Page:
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New, less invasive treatment using a flexible bracelet of magnetic beads may bring relief with fewer side effects than traditional surgery

MGH First & Only Hospital in New England to Offer LINX Procedure for Patients with Gastroesophageal Reflux Disease (GERD)

31/Jul/2012

BOSTON – MGH is now the first and only hospital in New England to offer a new, FDA-approved procedure for people with gastroesophageal reflux disease (GERD). It’s called the LINX Reflux Management System. In this procedure, a flexible bracelet of magnetic titanium beads is implanted around the esophagus laparoscopically. When in place, it supports a weak lower esophageal sphincter -- the muscle that opens and closes to allow food to enter and stay in the stomach. GERD is caused when the lower esophageal sphincter relaxes too often and for too long, and acid from the stomach leaks back into the esophagus.

“The LINX procedure is simpler than some other traditional anti-reflux operations, and may avoid some of the side effects such as bloating or inability to vomit,” says David Rattner, MD, chief of General and Gastrointestinal Surgery at the Mass General Digestive Healthcare Center. “It is also reversible, and patients are able to eat a normal diet immediately afterwards.”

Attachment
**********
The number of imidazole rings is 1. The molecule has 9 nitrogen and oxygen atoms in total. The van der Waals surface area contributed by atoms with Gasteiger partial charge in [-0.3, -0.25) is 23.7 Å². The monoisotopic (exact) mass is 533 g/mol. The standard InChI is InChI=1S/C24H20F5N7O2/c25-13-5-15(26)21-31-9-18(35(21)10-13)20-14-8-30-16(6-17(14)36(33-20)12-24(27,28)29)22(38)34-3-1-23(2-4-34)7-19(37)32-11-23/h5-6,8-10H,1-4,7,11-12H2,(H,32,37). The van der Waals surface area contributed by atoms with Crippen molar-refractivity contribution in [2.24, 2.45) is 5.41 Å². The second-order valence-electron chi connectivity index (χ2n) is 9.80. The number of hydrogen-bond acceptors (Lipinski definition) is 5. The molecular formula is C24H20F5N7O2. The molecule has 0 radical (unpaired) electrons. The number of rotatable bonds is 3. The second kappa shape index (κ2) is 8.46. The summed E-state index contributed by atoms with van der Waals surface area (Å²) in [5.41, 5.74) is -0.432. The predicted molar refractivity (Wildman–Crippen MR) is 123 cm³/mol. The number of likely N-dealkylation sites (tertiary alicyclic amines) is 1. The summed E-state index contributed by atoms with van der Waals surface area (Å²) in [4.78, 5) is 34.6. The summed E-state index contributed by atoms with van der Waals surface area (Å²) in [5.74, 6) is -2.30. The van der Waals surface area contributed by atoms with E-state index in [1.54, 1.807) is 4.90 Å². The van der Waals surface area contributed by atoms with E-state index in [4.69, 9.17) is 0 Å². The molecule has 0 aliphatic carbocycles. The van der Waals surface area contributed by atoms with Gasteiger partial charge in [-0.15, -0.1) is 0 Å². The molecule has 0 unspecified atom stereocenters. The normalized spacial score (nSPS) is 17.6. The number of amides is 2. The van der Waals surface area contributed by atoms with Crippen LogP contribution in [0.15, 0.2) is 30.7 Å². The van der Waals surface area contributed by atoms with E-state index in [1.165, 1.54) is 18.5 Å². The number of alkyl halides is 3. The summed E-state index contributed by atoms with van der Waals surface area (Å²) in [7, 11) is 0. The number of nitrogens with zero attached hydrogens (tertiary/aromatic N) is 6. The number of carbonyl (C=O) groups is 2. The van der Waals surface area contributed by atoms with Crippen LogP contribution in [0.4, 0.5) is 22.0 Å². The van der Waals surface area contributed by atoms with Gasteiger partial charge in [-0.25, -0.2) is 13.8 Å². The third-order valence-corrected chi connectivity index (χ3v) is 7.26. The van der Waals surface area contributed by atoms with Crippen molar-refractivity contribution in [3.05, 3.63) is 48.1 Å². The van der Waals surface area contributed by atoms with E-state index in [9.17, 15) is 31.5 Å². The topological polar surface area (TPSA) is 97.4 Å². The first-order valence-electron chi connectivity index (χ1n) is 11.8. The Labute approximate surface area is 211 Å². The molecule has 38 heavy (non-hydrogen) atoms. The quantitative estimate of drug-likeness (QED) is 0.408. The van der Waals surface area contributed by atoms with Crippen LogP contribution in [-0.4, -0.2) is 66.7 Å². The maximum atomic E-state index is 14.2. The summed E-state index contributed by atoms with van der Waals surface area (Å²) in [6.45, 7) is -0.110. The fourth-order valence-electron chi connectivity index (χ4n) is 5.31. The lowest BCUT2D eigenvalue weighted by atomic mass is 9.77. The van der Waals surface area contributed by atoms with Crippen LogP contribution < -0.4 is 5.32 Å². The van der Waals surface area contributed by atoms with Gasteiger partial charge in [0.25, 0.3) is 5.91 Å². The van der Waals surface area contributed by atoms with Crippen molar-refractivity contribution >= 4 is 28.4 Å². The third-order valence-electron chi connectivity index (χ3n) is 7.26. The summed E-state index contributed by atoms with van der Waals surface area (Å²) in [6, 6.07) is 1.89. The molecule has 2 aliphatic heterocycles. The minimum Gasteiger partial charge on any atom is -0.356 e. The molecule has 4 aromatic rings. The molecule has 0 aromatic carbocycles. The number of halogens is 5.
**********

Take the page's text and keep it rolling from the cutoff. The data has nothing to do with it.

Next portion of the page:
Not all patients are candidates for this procedure. “Ideal candidates are patients who have had an incomplete response to proton pump inhibitors in treating GERD, as well as those who respond well to medications but do not want to continue taking medications indefinitely,” explains Rattner. “Patients that have difficulty swallowing, a hiatal hernia larger than 3 cm, a BMI greater than 35, severe esophagitis, or who have had prior anti-reflux surgery are not candidates for the procedure.”

About the Massachusetts General Hospital

Founded in 1811, the MGH is the third oldest general hospital in the United States and the oldest and largest in New England. The 900-bed medical center offers sophisticated diagnostic and therapeutic care in virtually every specialty and subspecialty of medicine and surgery. Each year the MGH admits more than 46,000 inpatients and handles nearly 1.5 million outpatient visits at its main campus and health centers. Its Emergency Department records nearly 80,000 visits annually. The surgical staff performs more than 35,000 operations and the MGH Vincent Obstetrics Service delivers more than 3,500 babies each year. The MGH conducts the largest hospital-based research program in the country, with an annual research budget of more than $500 million. It is the oldest and largest teaching hospital of Harvard Medical School, where nearly all MGH staff physicians serve on the faculty. In July 2012, MGH moved into the number one spot on the 2012-13 U.S. News & World Report list of "America's Best Hospitals."

Media Contacts: Kristen Stanton, 617-643-3907, KStanton3@Partners.org

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